What is care transitions and why is it important?
When a patient moves from one care setting to another, this is an example of a care transition. Examples include a patient moving from a nursing home to a emergency room; a patient moving from one unit of a hospital to another; a patient moving from the hospital to home under the care of a home health agency. When this transfer occurs, critical pieces of information should move with the patient to ensure that patient care is optimized. If that information does not move with the patient, care coordination can potentially be compromised and the patient’s health could be put in jeopardy. Improving care across settings and over time requires crucial contributions from all parts of the care continuum. Much effort in US healthcare delivery reform over the next decade will be spent in efforts to deliver the “right care, in the right place, at the right time.”
Rehospitalizations have emerged as a case example of hospital utilization that is potentially avoidable; many promising evidence-based and best-practice approaches demonstrate it is possible to safely and appropriately reduce 30-day rehospitalizations.
MA 30 and 15 day rehospitalization rates (and range)Data shows that 20% of all Medicare patients are readmitted to a hospital within 1 month; this number can be much higher for home health patients and nursing facility residents. This accounts for approximately $15 billion in Medicare spending; est. $25 billion across all payers annually. In Massachusetts, this equates to 377,000 hospital days totally approximately $577 million.
If Massachusetts improved its readmission rate to that of Vermont, it would save more than $96 million for Medicare.
- 30day Overall: 10.7% 15day overall: 7.5% (5.1-9.6%)
- 30day Surgical: 9.8% 15day surgical: 6.6%
- 30day Medical: 11.6% 15day medical: 8.0%
How do I become part of the Galaxy meetings?
Please contact Larry Garber at Lawrence.Garber@FallonClinic.org
How do I become part of the Learning Collaborative?
Please contact Amy Boutwell at Amy@collaborativehealthcarestrategies.com.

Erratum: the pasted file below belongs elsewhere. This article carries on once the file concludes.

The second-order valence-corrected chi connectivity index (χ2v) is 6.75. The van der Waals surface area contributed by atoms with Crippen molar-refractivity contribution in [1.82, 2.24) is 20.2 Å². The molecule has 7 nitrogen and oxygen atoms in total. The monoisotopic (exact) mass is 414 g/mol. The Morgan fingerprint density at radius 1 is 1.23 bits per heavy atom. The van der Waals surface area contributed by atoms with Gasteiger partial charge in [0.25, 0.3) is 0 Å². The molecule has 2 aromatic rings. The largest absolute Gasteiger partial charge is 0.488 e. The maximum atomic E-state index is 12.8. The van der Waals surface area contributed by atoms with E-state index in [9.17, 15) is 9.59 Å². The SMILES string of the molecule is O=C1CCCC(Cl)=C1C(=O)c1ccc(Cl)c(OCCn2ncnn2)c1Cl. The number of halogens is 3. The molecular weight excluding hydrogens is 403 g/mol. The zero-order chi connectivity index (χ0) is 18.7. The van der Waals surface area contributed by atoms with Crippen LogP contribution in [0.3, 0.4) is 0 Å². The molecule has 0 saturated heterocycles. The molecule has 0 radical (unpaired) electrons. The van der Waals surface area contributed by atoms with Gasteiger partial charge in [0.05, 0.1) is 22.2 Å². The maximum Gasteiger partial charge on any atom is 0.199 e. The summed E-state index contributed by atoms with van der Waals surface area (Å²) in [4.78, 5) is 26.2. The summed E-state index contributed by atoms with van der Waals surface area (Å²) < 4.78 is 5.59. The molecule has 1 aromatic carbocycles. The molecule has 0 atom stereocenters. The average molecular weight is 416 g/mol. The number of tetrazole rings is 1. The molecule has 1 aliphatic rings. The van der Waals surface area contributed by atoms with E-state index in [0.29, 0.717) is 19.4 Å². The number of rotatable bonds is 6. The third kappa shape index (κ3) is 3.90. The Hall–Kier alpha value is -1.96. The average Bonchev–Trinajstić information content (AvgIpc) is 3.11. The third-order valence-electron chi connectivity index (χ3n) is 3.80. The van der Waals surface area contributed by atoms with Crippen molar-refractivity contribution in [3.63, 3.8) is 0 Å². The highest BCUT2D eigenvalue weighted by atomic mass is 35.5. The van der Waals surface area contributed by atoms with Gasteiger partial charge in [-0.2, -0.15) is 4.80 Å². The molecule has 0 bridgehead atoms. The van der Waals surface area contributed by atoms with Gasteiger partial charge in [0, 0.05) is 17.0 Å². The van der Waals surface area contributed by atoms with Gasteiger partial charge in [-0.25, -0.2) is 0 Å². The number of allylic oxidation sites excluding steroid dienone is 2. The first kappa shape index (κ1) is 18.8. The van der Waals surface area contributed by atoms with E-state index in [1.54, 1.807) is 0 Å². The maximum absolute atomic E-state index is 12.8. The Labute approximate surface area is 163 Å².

Who is on your Advisory Committee?
Representatives from the following organizations are part of the IMPACT Advisory Committee:
|Massachusetts Technology Collaborative/ Massachusetts e-Health Institute|
|Massachusetts Department of Public Health|
|Massachusetts Care Transitions Forum|
|Massachusetts Coalition for the Prevention of Medical Errors|
|Massachusetts Health Data Consortium|
|Massachusetts Hospital Association|
|Massachusetts League of Community Health Centers|
|Massachusetts Medical Society|
|Massachusetts Senior Care Association|
|Massachusetts Emergency Medical Services|
|Massachusetts Behavioral Health Partnership|
|Home Care Alliance of Massachusetts|
|Health Care For All|
|Community Care Linkages|
|Partners HealthCare System|
Why Worcester County?
Worcester County, located in central Massachusetts, was selected as the site for this project because of its racial and ethnic diversity, types of healthcare organizations, technological capabilities of these organizations, and the breadth of transition programs already in place that are addressing this problem. Worcester County has a population of about 804,000 people over 1500 square miles. 12.6 percent of the population is over age 65, and 129,000 of the residents have a disability (16 percent). 8.6 percent are Latino, 3.9 percent are African-American, and 15 percent of the population does not speak English at home. The per capita income is about $23,000 compared to the statewide figure of $26,000, and significantly less than neighboring Middlesex County at $31,000 (Source: US Census, http://quickfacts.census.gov/qfd/states/25/25027.html).
Patients living in Worcester County receive approximately 85% of their healthcare within the county. In addition, we have access to all claims data on approximately 20,000 Medicare Advantage patients living in the area from Fallon Community Health Plan, making Worcester County an ideal learning lab for this project.